Find Japan’s Most Famous Lavender Fields in Hokkaido, at Farm Tomita, Furano
Is This Provence or Hokkaido?
Enjoying the freshly blooming flowers of each new season is a long-lived cultural tradition in Japan, and when it comes to lavender fields, the city of Furano and its surroundings in Hokkaido are undoubtedly Japan’s go-to destination. The little purple flowers, native to the coast of the Mediterranean, came to Hokkaido to be grown as an herb in the days before World War II, and the flower has stuck around through thick and thin ever since. For summer vacations on Japan’s northernmost island, a little train trip to see the Furano lavender has become a standard part of any itinerary!
It’s a pity we can’t go visit Furano’s lavender fields from before WWII, when reports say that local lavender cultivation was at its peak. In the decades since, wartime crop shortages (encouraging the growth of other plants) and increased industrialization have shrunk the production scales down from the Hokkaido fields that once supplied Japanese fragrance and cosmetic companies. We can still thank a post-war cooperative effort from local farmers and governments for saving the lavender from disappearing entirely, however, when they worked together to build railway access, and turn the lavender into a sightseeing destination instead of a full-on farming operation. Those efforts have cemented Furano’s status as the home of Japan’s lavender.
Nowadays, there are quite a few farms of varying sizes in the Furano area, including what is probably the most famous among tourists nationwide: Farm Tomita. But, being farms, these spots aren’t in the most convenient locations. To reach these rural oases, each year JR runs a limited-time tourist train called the Furano Biei Norokko on the JR Furano Line, which stops at the conveniently located Lavender-Farm Station (ラベンダー畑駅), within easy walking distance of the lavender fields.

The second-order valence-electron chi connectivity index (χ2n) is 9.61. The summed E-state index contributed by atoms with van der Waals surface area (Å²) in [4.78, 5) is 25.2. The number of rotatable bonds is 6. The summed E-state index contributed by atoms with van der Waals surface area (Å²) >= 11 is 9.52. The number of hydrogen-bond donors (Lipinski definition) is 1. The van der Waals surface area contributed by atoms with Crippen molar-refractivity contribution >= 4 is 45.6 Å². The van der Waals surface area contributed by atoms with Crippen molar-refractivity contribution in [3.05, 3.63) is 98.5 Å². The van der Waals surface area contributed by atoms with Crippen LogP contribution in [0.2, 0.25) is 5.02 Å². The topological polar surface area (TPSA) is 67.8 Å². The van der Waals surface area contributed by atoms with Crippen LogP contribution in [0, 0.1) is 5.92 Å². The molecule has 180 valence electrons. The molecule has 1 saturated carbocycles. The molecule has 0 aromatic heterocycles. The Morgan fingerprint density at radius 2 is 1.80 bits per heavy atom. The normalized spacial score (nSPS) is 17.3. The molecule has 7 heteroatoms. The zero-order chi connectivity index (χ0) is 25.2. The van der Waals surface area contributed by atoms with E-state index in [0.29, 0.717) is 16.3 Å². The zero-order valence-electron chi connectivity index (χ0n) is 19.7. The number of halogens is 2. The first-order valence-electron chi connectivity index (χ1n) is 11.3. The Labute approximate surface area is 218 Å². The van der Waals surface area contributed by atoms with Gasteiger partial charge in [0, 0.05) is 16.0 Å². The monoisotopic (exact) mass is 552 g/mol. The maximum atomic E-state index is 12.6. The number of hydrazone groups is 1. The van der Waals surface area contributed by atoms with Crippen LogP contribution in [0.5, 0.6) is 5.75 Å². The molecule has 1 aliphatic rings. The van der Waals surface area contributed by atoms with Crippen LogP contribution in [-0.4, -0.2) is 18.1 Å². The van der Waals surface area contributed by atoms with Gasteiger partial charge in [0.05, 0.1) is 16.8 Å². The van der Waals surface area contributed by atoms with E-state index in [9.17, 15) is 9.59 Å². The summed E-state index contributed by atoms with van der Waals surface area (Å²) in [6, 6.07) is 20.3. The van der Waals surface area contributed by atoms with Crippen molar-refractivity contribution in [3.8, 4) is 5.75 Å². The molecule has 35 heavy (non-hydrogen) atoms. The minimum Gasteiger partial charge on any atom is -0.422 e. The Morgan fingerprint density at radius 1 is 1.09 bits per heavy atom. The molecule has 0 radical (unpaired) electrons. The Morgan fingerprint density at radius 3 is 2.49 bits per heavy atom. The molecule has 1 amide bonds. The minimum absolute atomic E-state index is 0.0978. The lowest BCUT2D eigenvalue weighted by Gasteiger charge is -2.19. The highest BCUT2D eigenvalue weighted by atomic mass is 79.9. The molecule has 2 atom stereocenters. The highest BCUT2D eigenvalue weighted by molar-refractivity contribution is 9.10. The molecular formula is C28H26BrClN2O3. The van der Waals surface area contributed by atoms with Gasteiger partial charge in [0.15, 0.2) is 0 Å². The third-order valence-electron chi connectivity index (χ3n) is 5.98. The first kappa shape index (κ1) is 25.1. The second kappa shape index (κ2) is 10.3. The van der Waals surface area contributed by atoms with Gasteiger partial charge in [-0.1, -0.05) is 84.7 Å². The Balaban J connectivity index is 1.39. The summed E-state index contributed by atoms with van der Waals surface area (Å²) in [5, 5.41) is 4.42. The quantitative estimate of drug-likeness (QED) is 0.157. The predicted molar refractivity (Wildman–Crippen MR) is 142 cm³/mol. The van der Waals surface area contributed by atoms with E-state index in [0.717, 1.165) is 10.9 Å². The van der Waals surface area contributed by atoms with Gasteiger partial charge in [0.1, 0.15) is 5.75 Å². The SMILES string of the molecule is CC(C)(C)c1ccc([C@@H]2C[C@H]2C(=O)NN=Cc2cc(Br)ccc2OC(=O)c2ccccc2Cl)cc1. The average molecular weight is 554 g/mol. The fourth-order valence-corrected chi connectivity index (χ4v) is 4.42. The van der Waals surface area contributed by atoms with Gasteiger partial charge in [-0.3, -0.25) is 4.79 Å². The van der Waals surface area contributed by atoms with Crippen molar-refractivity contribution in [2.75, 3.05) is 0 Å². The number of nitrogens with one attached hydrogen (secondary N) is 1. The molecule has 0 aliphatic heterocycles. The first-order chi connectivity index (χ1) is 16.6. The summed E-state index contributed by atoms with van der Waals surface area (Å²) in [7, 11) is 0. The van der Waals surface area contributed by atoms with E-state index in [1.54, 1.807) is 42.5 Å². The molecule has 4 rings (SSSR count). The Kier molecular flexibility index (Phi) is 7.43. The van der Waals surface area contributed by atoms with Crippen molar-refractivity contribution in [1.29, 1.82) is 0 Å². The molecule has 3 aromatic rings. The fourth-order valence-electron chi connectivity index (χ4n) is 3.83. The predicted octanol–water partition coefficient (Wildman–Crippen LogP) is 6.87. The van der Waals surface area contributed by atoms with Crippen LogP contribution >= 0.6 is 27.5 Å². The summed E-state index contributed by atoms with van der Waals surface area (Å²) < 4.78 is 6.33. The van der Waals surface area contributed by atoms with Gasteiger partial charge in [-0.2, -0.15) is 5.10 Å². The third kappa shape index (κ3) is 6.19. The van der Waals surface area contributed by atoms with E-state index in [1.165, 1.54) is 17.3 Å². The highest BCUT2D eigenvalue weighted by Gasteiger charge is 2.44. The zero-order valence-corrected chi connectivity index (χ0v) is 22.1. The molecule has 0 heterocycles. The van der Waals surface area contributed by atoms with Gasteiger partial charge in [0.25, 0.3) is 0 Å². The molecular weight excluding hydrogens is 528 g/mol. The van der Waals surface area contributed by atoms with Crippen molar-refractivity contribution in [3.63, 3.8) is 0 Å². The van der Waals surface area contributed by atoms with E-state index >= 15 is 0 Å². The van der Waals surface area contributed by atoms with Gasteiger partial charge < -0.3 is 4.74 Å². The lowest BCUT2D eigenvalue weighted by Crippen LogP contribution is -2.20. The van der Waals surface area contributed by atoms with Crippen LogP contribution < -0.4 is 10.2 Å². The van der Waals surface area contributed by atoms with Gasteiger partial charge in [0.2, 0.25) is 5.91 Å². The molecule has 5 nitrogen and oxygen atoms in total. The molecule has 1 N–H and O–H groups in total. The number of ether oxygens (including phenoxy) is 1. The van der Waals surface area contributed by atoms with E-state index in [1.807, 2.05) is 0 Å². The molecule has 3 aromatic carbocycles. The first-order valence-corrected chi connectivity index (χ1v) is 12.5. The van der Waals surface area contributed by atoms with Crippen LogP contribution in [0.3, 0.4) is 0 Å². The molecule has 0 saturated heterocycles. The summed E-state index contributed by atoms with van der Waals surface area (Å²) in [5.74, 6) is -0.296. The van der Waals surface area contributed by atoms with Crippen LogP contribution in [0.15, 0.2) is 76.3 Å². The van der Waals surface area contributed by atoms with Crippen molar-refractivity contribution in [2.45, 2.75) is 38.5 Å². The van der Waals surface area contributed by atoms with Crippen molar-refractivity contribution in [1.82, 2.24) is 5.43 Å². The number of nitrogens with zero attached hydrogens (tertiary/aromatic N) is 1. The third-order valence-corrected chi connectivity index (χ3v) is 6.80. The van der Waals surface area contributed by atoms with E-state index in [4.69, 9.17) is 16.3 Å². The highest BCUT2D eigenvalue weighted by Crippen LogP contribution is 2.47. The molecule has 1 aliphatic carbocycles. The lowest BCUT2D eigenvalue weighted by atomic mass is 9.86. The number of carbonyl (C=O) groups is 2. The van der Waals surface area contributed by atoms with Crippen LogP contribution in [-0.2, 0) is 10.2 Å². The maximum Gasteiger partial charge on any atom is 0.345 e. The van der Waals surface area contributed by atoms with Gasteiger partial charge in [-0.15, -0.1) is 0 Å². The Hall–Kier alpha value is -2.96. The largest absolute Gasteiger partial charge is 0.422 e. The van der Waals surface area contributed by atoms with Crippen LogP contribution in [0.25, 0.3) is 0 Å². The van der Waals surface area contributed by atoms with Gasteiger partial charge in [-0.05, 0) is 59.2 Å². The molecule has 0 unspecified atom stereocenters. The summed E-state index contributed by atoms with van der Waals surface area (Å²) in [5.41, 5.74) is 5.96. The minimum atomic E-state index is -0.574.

JR Makes Farm Tomita a Go-To Attraction
With so many lavender fields of different sizes in the area, what is it that makes Farm Tomita the most common destination for travelers? Well, we can actually thank JR for that — and not just because the station is convenient. After a photo taken on the farm was used in a JR calendar back in 1976, the spot suddenly became familiar to a huge new population of calendar-users all around Japan, turning Farm Tomita into a brand new sightseeing must-see.
The Tomita family arrived in Furano from Fukui Prefecture at the turn of the last century, and have been growing lavender in this little Hokkaido town ever since, witnessing the rise and fall of lavender agriculture, and the evolution of local lavender tourism. We can thank JR for pushing the farm into the spotlight, but in the half-century since that fateful calendar was published, Farm Tomita has neatly carved a spot for itself in the world of Hokkaido tourism!
So, why do people still love to visit Farm Tomita? Well there are romantic fields of lavender, like a sea of fragrant purple petals, but also all kinds of lavender novelties, and even a number of other flower varieties like tulips and sunflowers, which turn the fields into striped rainbows each summer!
For those who like to surround themselves with lavender, even when they can’t be in Furano, Farm Tomita has plenty of experience producing lavender products of all shapes and sizes. From simple sachets of dried lavender, perfect for sticking into your suitcase to keep things fresh, to lavender soap and cosmetics. They even produce their own lavender perfumes! And most travelers who visit will inevitably order cones of the farm’s famous lavender soft-serve ice cream, which is as pretty as it is tasty. It doesn’t hurt that Farm Tomita has been officially recognized by southern french lavender production organizations, and has earned an (unofficial) royal seal of approval, attracting visits from both Japanese and British royalty.
Furano’s peak lavender blooming season is mid- to late July, but even during off-season months, visitors to Farm Tomita can get their lavender fill. Greenhouses keep the weather extra warm to keep lavender blooming, early and late in the season.
Stretched across a hillside, Farm Tomita also has great views of the Hokkaido countryside, and a cluster of misty mountains. With the summer breeze blowing the fragrance of lavender in all directions, it’s a great place to take in the scenery.
The name Furano comes from a word in the indigenous Ainu language meaning flame, and it’s easy to see the passion for lavender that burns in the hearts of the locals that still maintain their lush fields of gentle purple flowers. Furano still produces more lavender than anywhere else in Japan, but for the visitors who arrive to stop and smell the flowers at the height of each summer, the area is a peaceful escape like none other. If you find yourself looking for a day filled with beautiful sights and relaxation when things start to heat up this summer, Furano is waiting!